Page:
“We have friends from Spain - the soldiers whom we had a fantastic experience with”, recalls Pacolli, referring to the deployment of the NATO-led KFOR mission, in which participated about 22,000 Spanish soldiers between June 1999 and September 2009.
“No one in Kosovo may understand why Spain opposes our independence”, the minister insisted, reiterating his difficulty in understanding the Spanish attitude, which coincides with that of Russia or China, in addition to Serbia's own opinion.
Despite this, Pacolli invites Spanish businessmen to invest in his country which, according to him, after ten years of independence has achieved improvements in infrastructure, adding that there is a very young population, with a global vision that speaks foreign languages and that has attractive capacities for businessmen.
He is optimistic about the possibility of reaching an agreement with neighbouring Serbia, adding that “Our independence is the result of a war”.
Pacolli defends the international procedure of this declaration of independence (which is now recognized by more than a hundred countries, and finally Barbados), reiterating that it was “not unilateral”, and that its legitimacy has already been confirmed.
“The talks with Serbia have been going on for almost twenty years and I think that this time the dialogue will be a bit different, it will be limited in time, and the tasks will be very well defined”, underlined Pacolli, explaining his vision of the possibility to reach this agreement, which would facilitate the candidacy of his country's eventual membership in the European Union.
“I hope that this year will end with the Statement of these talks and that we have an agreement with Serbia, which will have to admit that Kosovo exists and it is an independent country and that Kosovo recognizes that Serbia is our neighbour, important for peace and prosperity in the Balkans”, he added.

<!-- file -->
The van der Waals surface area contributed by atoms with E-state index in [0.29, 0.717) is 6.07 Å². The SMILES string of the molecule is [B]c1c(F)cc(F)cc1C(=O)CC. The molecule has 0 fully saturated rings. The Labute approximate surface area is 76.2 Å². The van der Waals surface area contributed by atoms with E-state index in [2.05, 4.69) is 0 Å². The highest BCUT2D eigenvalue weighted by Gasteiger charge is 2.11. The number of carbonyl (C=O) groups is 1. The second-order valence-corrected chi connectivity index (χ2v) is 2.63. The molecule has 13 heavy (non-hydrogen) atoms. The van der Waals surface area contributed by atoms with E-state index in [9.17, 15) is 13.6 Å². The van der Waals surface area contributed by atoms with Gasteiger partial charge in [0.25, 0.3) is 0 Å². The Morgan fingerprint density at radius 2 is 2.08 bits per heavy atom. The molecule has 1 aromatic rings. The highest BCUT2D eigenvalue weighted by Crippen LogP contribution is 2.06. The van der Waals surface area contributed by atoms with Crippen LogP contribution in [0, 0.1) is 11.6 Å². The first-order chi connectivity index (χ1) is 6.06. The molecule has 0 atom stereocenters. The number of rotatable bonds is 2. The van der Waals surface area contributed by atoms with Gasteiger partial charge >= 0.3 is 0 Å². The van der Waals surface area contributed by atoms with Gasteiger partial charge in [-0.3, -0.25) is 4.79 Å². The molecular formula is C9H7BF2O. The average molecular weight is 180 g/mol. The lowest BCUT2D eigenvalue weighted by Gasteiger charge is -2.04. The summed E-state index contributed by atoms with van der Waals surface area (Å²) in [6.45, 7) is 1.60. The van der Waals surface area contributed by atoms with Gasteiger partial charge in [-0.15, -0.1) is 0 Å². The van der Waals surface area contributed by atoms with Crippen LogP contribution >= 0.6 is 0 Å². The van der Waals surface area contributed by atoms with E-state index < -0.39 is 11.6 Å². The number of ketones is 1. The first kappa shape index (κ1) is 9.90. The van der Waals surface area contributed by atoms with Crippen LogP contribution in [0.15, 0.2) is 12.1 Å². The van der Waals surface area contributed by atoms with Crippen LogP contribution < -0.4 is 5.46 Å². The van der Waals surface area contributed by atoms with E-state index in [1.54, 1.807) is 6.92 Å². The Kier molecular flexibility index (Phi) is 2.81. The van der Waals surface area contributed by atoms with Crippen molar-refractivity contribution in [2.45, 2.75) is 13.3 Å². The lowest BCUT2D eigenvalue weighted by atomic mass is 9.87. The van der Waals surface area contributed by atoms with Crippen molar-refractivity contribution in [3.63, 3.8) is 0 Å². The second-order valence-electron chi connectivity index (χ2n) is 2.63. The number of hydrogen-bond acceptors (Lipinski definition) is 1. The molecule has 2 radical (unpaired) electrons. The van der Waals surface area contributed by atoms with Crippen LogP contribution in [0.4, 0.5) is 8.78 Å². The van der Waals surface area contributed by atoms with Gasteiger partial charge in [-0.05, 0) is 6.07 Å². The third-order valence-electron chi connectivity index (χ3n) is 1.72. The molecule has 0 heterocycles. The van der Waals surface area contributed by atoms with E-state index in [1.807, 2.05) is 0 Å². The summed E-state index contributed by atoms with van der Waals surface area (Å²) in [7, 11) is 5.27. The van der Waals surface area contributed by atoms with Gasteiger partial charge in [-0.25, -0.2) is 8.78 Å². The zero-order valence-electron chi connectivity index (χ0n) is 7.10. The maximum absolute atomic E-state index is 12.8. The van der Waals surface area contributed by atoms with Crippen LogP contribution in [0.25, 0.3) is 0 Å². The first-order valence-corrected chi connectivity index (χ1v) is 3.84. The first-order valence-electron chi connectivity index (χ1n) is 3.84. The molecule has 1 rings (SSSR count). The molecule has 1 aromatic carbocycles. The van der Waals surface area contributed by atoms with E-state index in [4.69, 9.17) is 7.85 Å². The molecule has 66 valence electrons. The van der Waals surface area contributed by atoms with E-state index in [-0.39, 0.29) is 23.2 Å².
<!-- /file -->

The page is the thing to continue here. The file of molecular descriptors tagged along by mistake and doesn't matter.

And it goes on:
Likewise, the dispute with Montenegro - the other neighbour, with whom Kosovo has some border differences, may end by with a decision from Kosovo's President, Hashim Thaci to now propose the parliamentary approval of the agreement.
This is one of the conditions of the European Union, together with the fight against corruption, to accept the review of Kosovo's candidacy.
Although acknowledging the complexity of some economic variables, such as the unemployment rate, which is about 25 per cent (estimated by UNDP up to 58 per cent in young people), Pacolli assures that by the end of this year, the expected growth of 4.5 per cent, of the GDP, will be exceeded, “to more than 5 per cent”.
Pacolli considers that his country, which regularly participates in the meetings of the North Atlantic Treaty Organization, is “almost, de facto, a member” of NATO and adds that “it is prepared for any challenge”.
He does not consider that Kosovo is particularly threatened or threatened more than Europe, although (albeit with a predominantly Muslim population) it is targeted as a jihadist exporter from the Western secret service.
He asserted that the number of Kosovar members of the terrorist group Islamic State was “less than 160”, “however today there are none” found amongst this group.
Nevertheless, he says he has to “help some families return to their homes”.